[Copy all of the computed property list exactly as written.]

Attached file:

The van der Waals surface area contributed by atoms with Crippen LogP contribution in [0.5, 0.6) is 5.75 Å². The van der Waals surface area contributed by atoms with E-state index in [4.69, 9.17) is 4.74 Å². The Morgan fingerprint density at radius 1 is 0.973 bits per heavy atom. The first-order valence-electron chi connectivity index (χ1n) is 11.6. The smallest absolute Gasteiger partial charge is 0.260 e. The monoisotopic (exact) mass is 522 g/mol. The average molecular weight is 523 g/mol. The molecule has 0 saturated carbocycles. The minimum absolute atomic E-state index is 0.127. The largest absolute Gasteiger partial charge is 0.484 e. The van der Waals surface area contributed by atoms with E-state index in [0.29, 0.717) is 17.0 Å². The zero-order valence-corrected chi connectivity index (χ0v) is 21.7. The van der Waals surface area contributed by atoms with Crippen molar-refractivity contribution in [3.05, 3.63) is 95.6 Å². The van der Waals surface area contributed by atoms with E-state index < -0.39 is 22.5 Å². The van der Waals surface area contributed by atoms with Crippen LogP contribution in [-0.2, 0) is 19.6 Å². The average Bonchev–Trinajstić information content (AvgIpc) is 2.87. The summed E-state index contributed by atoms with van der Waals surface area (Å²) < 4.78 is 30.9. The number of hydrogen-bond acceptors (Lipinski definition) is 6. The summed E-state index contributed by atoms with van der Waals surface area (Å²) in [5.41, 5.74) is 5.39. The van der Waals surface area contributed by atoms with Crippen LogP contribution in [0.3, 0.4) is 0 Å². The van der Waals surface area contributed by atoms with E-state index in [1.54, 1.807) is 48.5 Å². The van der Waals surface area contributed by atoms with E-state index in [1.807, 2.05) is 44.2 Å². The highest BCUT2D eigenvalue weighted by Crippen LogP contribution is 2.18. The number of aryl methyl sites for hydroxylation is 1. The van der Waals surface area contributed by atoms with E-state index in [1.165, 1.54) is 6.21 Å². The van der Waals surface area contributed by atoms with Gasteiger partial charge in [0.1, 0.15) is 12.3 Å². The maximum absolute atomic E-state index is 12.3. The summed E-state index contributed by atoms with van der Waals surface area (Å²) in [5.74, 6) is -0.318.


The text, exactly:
The van der Waals surface area contributed by atoms with Crippen LogP contribution in [0.5, 0.6) is 5.75 Å². The van der Waals surface area contributed by atoms with E-state index in [4.69, 9.17) is 4.74 Å². The Morgan fingerprint density at radius 1 is 0.973 bits per heavy atom. The first-order valence-electron chi connectivity index (χ1n) is 11.6. The smallest absolute Gasteiger partial charge is 0.260 e. The monoisotopic (exact) mass is 522 g/mol. The average molecular weight is 523 g/mol. The molecule has 0 saturated carbocycles. The minimum absolute atomic E-state index is 0.127. The largest absolute Gasteiger partial charge is 0.484 e. The van der Waals surface area contributed by atoms with E-state index in [0.29, 0.717) is 17.0 Å². The zero-order valence-corrected chi connectivity index (χ0v) is 21.7. The van der Waals surface area contributed by atoms with Crippen molar-refractivity contribution in [3.05, 3.63) is 95.6 Å². The van der Waals surface area contributed by atoms with E-state index < -0.39 is 22.5 Å². The van der Waals surface area contributed by atoms with Crippen LogP contribution in [-0.2, 0) is 19.6 Å². The average Bonchev–Trinajstić information content (AvgIpc) is 2.87. The summed E-state index contributed by atoms with van der Waals surface area (Å²) < 4.78 is 30.9. The number of hydrogen-bond acceptors (Lipinski definition) is 6. The summed E-state index contributed by atoms with van der Waals surface area (Å²) in [5.41, 5.74) is 5.39. The van der Waals surface area contributed by atoms with Crippen LogP contribution in [0.3, 0.4) is 0 Å². The van der Waals surface area contributed by atoms with E-state index in [1.54, 1.807) is 48.5 Å². The van der Waals surface area contributed by atoms with E-state index in [1.807, 2.05) is 44.2 Å². The highest BCUT2D eigenvalue weighted by Crippen LogP contribution is 2.18. The number of aryl methyl sites for hydroxylation is 1. The van der Waals surface area contributed by atoms with E-state index in [1.165, 1.54) is 6.21 Å². The van der Waals surface area contributed by atoms with Gasteiger partial charge in [0.1, 0.15) is 12.3 Å². The maximum absolute atomic E-state index is 12.3. The summed E-state index contributed by atoms with van der Waals surface area (Å²) in [5.74, 6) is -0.318.